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Cellphone use while driving on the rise during pandemic

texting and distracted driving

This year, technology has played a vital role in keeping people connected with friends and loved ones as the pandemic has canceled in-person events. Unfortunately, the use of technology at inappropriate times, such as while driving, has increased as well, with potentially deadly consequences.

A recent study by Zendrive analyzed 86,000 collisions across the United States, including both commercial and private drivers. Their findings were shocking. They discovered that a 57 percent majority of all crashes involved phone use in the 60 seconds prior to the collision. In particular, 16.8 percent of all crashes—about one in six—involved a driver using their phone less than five seconds before impact.

As Streetsblog USA pointed out, this problem has only gotten worse as the pandemic has gone on, contributing to an overall increase in crashes even as other types of dangerous driving, such as speeding, are down. Distracted driving is nothing new, of course, and this latest development is just an acceleration of a dangerous trend.

What makes cellphone use behind the wheel so dangerous?

In general, there are three types of distracted driving. Manual distractions take your hands off the wheel. Visual distractions take your eyes off the road. Cognitive or mental distractions take your mind off the task of safely operating your car.

Texting while driving, then, is particularly deadly because it combines all three types of distraction. Talking on a handheld phone while driving isn't as dangerous as texting. But it is still quite unsafe, since it's a manual and cognitive distraction. Using a hands-free device like a headset is still not safe. Your eyes are on the road and your hands on the wheel, but your mind is still distracted. That still puts you and others at an increased risk.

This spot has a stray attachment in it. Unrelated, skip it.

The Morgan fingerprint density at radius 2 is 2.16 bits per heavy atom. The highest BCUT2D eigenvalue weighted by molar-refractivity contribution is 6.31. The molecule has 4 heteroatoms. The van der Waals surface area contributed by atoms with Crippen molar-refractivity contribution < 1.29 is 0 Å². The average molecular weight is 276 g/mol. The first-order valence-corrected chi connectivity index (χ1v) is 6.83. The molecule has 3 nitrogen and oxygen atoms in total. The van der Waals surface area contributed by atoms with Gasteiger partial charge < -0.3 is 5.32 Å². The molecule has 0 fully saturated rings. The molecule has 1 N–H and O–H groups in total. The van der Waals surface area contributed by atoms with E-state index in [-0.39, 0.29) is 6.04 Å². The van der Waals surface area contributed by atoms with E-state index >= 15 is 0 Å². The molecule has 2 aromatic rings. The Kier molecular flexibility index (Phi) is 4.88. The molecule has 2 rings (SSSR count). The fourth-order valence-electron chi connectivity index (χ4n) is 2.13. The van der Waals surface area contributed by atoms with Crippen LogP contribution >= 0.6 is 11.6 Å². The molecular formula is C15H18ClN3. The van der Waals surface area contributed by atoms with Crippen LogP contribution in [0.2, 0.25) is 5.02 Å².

What's even worse is that the cognitive aspect of distraction lingers for some time after a driver puts the phone down. Reading or sending a text may only take a few seconds. That is still enough time to cause a crash. A driver who uses their phone behind the wheel is still at risk for a full minute or more, however.

From a safety perspective, Louisiana's laws don't go far enough

Louisiana bans all drivers from texting or using social media while driving. Handheld phone use is only banned under limited circumstances: in school zones, for drivers under 18, and drivers with learner's or intermediate licenses. From a safety perspective, that's not enough. Drivers assume that because talking on the phone while driving is legal, it's safe, but that's simply not the case. The best practice is always to wait until you arrive at your destination, or if the call can't wait, find a safe place to park or pull over first.

Whether traffic laws ban a specific type of phone use or not, victims of distracted driving have recourse through the civil justice system. To recover compensation from a distracted driver, you only need to prove that their carelessness or recklessness led to your injuries, not that they violated a specific traffic law. We have extensive experience investigating, gathering evidence, and building strong cases that hold distracted drivers accountable. We can send a strong message that on Louisiana roads, safety has to come first.

If you've been injured by a distracted driver, we'd be happy to meet with you for a free consultation. Trust a New Orleans car accident lawyer at the Law Offices of John S. Williams, LLC to protect your rights and fight for you every step of the way.

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